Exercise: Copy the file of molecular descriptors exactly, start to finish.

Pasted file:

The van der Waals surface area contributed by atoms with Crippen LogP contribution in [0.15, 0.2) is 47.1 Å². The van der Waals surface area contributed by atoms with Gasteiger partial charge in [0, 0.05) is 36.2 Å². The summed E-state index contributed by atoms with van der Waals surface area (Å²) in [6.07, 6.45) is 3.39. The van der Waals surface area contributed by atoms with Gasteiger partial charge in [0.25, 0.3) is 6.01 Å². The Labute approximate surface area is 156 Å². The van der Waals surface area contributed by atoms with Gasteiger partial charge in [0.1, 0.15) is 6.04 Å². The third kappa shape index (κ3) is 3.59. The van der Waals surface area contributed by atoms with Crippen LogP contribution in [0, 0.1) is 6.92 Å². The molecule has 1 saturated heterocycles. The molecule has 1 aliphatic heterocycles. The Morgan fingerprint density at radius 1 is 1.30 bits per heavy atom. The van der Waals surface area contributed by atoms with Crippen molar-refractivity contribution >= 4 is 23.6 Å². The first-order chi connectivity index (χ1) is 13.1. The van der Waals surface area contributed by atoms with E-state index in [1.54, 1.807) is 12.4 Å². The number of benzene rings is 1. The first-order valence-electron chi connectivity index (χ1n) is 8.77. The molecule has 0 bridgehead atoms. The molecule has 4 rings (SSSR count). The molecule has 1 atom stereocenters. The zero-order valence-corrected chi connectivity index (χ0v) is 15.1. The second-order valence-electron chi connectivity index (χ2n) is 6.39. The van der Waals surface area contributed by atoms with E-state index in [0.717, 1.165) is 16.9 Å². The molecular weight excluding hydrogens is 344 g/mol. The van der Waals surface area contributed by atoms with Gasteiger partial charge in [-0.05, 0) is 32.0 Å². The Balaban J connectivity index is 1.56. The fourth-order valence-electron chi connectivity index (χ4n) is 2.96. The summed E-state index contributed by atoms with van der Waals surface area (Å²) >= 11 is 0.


The van der Waals surface area contributed by atoms with Crippen LogP contribution in [0.15, 0.2) is 47.1 Å². The van der Waals surface area contributed by atoms with Gasteiger partial charge in [0, 0.05) is 36.2 Å². The summed E-state index contributed by atoms with van der Waals surface area (Å²) in [6.07, 6.45) is 3.39. The van der Waals surface area contributed by atoms with Gasteiger partial charge in [0.25, 0.3) is 6.01 Å². The Labute approximate surface area is 156 Å². The van der Waals surface area contributed by atoms with Gasteiger partial charge in [0.1, 0.15) is 6.04 Å². The third kappa shape index (κ3) is 3.59. The van der Waals surface area contributed by atoms with Crippen LogP contribution in [0, 0.1) is 6.92 Å². The molecule has 1 saturated heterocycles. The molecule has 1 aliphatic heterocycles. The Morgan fingerprint density at radius 1 is 1.30 bits per heavy atom. The van der Waals surface area contributed by atoms with Crippen molar-refractivity contribution >= 4 is 23.6 Å². The first-order chi connectivity index (χ1) is 13.1. The van der Waals surface area contributed by atoms with E-state index in [1.54, 1.807) is 12.4 Å². The number of benzene rings is 1. The first-order valence-electron chi connectivity index (χ1n) is 8.77. The molecule has 0 bridgehead atoms. The molecule has 4 rings (SSSR count). The molecule has 1 atom stereocenters. The zero-order valence-corrected chi connectivity index (χ0v) is 15.1. The second-order valence-electron chi connectivity index (χ2n) is 6.39. The van der Waals surface area contributed by atoms with E-state index in [0.717, 1.165) is 16.9 Å². The molecular weight excluding hydrogens is 344 g/mol. The van der Waals surface area contributed by atoms with Gasteiger partial charge in [-0.05, 0) is 32.0 Å². The Balaban J connectivity index is 1.56. The fourth-order valence-electron chi connectivity index (χ4n) is 2.96. The summed E-state index contributed by atoms with van der Waals surface area (Å²) >= 11 is 0.